Bioavailability of the natural products is a major problem for their clinical development. Several nano-particle based drug delivery methods have been explored for improvement of bioavailability of natural products. Also several analogs of the natural products have been synthesized with enhancement of their bioavailability as well as improving therapeutic potentials. Aspirin, acetyl ester of salicylic acid, is the most successful anti-inflammatory drug developed as a natural product analog targeting COXs. Several analogs of the natural products have been synthesized with enhancement of their bioavailability. Internal metabolization is one of the reasons for low bioavailability of curcumin, resveratrol and other natural products. Piperine enhances the bioavailability of curcumin as well as resveratrol by inhibiting internal metabolization of these phytochemicals.

Combinatorial therapy using AA pathway-inhibitory natural products may also be advantageous not only for improving the chemopreventive efficacy, but also useful in overcoming the several problems, including bioavailability and drug resistance. Combinations of piperine with curcumin or resveratrol caused enhancement of bioavailability of both compounds and exhibit better chempeventive efficacy. Combinations of indole-3-carbinol and silibinin effectively prevented carcinogen-induced lung tumorigenesis in mouse by suppressing pro-inflammatory and pro-carcinogenic mediators, including COX-2, than alone. Ursolic acid in combination with resveratrol effectively prevented TPA-induced skin tumor promotion by suppressing inflammatory mediators, including COX-2. Several studies proved that eugenol and combination with sulforaphane or gemcitabine can be useful for chemoprevention of cervical cancer. Lycopene and fish oil acted synergistically as chemopreventive agents against colon carcinogenesis by blocking COX-2 pathway. Therefore, various combination/formulation of AA pathway-inhibitory natural products may be useful to improve its efficacy towards cancer prevention and therapy.

Drug resistance is a major problem in current chemotherapy for cancers. We and others have suggested that COX-2 and PGs have key roles in drug resistance in cancer and their inhibitors can be useful to reverse the drug resistance and sensitize the chemoptherpeutic drugs. C-phycocyanin, a COX-2 selective inhibitor, inhibited MDR1-mediated drug resistance in HepG2 cells. Drug resistance-inhibitory potency of C-phycocyanin was due to its COX-2 inhibition activity and by inhibiting ROS generation. Similarly it was shown by several investigators have shown that celecoxib and guggulsterone overcome imatinib resistance and induces apoptosis in imatinib-resistant leukemic cells by inhibiting COX-2 and P-glycoprotein. Hence, researchers may explore COX-2 inhibitory natural products as sensitizers of drugs and/or inhibitors of drug resistance.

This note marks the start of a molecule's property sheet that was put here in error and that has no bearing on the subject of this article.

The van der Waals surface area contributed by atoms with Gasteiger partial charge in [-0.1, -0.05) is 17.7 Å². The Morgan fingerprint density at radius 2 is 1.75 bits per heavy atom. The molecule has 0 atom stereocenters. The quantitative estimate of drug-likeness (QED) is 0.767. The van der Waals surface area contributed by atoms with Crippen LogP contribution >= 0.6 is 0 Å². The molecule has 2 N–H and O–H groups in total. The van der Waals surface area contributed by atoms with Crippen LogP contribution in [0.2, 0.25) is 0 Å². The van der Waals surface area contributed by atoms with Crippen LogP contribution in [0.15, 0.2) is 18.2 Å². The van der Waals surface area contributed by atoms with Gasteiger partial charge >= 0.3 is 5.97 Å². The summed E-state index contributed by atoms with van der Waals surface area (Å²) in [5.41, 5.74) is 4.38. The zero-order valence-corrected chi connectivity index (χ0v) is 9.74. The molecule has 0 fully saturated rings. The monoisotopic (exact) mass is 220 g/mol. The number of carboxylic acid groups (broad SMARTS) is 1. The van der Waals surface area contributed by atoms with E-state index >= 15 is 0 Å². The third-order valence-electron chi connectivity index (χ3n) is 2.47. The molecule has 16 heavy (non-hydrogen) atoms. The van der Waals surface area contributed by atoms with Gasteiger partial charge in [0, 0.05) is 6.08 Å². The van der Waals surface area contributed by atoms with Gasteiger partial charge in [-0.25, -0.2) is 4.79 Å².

Overall, research on development of AA pathway inhibitory natural products in cancer prevention and therapy is in good progress. Safety profile of AA pathway inhibitory natural products in toxicity studies represents an advantage for their clinical development. However, poor bioavailability of the AA pathway inhibitory natural products is a major problem for their clinical development as cancer chemopreventive and therapeutic agents. At the same time, several alternative strategies have been developed by several investigators to enhance the bioavailability of some of the natural products. In this context, discovery of new inhibitors of AA pathway from natural sources as well as a detailed investigations including clinical evaluation on existing AA pathway inhibitory natural products are needed for their development as effective and safe drugs for cancer prevention and therapy."


The referenced scientific work at PubMed: